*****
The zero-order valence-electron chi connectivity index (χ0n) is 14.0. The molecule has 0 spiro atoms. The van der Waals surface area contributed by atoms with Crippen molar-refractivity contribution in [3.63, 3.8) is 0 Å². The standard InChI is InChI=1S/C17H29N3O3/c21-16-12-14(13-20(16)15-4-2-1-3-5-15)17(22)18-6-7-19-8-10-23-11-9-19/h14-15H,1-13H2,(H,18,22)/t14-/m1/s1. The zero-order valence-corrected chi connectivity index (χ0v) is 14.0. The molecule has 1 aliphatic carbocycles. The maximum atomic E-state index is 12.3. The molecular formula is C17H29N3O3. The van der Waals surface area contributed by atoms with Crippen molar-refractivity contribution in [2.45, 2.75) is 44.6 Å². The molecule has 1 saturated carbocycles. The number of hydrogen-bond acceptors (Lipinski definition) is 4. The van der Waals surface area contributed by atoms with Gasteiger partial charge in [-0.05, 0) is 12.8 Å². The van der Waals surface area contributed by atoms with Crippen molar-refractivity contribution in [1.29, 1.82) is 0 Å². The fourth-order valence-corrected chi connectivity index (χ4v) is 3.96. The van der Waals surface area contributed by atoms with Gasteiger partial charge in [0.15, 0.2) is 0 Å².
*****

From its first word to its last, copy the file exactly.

The zero-order valence-electron chi connectivity index (χ0n) is 14.0. The molecule has 0 spiro atoms. The van der Waals surface area contributed by atoms with Crippen molar-refractivity contribution in [3.63, 3.8) is 0 Å². The standard InChI is InChI=1S/C17H29N3O3/c21-16-12-14(13-20(16)15-4-2-1-3-5-15)17(22)18-6-7-19-8-10-23-11-9-19/h14-15H,1-13H2,(H,18,22)/t14-/m1/s1. The zero-order valence-corrected chi connectivity index (χ0v) is 14.0. The molecule has 1 aliphatic carbocycles. The maximum atomic E-state index is 12.3. The molecular formula is C17H29N3O3. The van der Waals surface area contributed by atoms with Crippen molar-refractivity contribution in [2.45, 2.75) is 44.6 Å². The molecule has 1 saturated carbocycles. The number of hydrogen-bond acceptors (Lipinski definition) is 4. The van der Waals surface area contributed by atoms with Gasteiger partial charge in [-0.05, 0) is 12.8 Å². The van der Waals surface area contributed by atoms with Crippen molar-refractivity contribution in [1.29, 1.82) is 0 Å². The fourth-order valence-corrected chi connectivity index (χ4v) is 3.96. The van der Waals surface area contributed by atoms with Gasteiger partial charge in [0.15, 0.2) is 0 Å².